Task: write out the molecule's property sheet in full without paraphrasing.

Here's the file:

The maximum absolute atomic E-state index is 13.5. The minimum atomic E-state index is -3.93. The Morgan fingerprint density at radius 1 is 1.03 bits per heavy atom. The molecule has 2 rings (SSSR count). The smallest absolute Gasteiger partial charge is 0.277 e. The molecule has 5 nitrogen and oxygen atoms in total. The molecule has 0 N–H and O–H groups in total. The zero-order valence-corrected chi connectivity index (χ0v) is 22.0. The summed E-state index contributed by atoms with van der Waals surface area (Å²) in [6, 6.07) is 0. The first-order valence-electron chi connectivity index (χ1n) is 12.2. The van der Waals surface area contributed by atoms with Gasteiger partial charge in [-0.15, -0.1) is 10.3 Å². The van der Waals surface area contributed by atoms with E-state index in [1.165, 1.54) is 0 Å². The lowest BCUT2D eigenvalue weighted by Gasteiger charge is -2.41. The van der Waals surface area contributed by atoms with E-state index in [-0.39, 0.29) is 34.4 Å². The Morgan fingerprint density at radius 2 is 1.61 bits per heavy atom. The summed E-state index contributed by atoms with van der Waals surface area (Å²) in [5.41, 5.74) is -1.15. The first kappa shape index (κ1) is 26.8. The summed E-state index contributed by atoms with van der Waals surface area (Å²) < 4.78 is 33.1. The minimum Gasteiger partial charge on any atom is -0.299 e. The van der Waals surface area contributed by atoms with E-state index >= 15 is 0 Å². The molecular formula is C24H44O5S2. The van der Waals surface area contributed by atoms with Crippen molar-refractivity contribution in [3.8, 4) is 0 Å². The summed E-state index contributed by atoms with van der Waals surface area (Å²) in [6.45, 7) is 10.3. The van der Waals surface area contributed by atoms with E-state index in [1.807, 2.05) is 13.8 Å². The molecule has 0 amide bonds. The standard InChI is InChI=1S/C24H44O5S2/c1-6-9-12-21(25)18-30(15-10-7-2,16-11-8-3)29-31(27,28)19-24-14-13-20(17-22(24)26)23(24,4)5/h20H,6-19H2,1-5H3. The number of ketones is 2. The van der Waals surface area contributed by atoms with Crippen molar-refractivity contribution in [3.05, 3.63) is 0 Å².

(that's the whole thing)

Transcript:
The maximum absolute atomic E-state index is 13.5. The minimum atomic E-state index is -3.93. The Morgan fingerprint density at radius 1 is 1.03 bits per heavy atom. The molecule has 2 rings (SSSR count). The smallest absolute Gasteiger partial charge is 0.277 e. The molecule has 5 nitrogen and oxygen atoms in total. The molecule has 0 N–H and O–H groups in total. The zero-order valence-corrected chi connectivity index (χ0v) is 22.0. The summed E-state index contributed by atoms with van der Waals surface area (Å²) in [6, 6.07) is 0. The first-order valence-electron chi connectivity index (χ1n) is 12.2. The van der Waals surface area contributed by atoms with Gasteiger partial charge in [-0.15, -0.1) is 10.3 Å². The van der Waals surface area contributed by atoms with E-state index in [1.165, 1.54) is 0 Å². The lowest BCUT2D eigenvalue weighted by Gasteiger charge is -2.41. The van der Waals surface area contributed by atoms with E-state index in [-0.39, 0.29) is 34.4 Å². The Morgan fingerprint density at radius 2 is 1.61 bits per heavy atom. The summed E-state index contributed by atoms with van der Waals surface area (Å²) in [5.41, 5.74) is -1.15. The first kappa shape index (κ1) is 26.8. The summed E-state index contributed by atoms with van der Waals surface area (Å²) < 4.78 is 33.1. The minimum Gasteiger partial charge on any atom is -0.299 e. The van der Waals surface area contributed by atoms with E-state index >= 15 is 0 Å². The molecular formula is C24H44O5S2. The van der Waals surface area contributed by atoms with Crippen molar-refractivity contribution in [3.8, 4) is 0 Å². The summed E-state index contributed by atoms with van der Waals surface area (Å²) in [6.45, 7) is 10.3. The van der Waals surface area contributed by atoms with E-state index in [1.807, 2.05) is 13.8 Å². The molecule has 0 amide bonds. The standard InChI is InChI=1S/C24H44O5S2/c1-6-9-12-21(25)18-30(15-10-7-2,16-11-8-3)29-31(27,28)19-24-14-13-20(17-22(24)26)23(24,4)5/h20H,6-19H2,1-5H3. The number of ketones is 2. The van der Waals surface area contributed by atoms with Crippen molar-refractivity contribution in [3.05, 3.63) is 0 Å².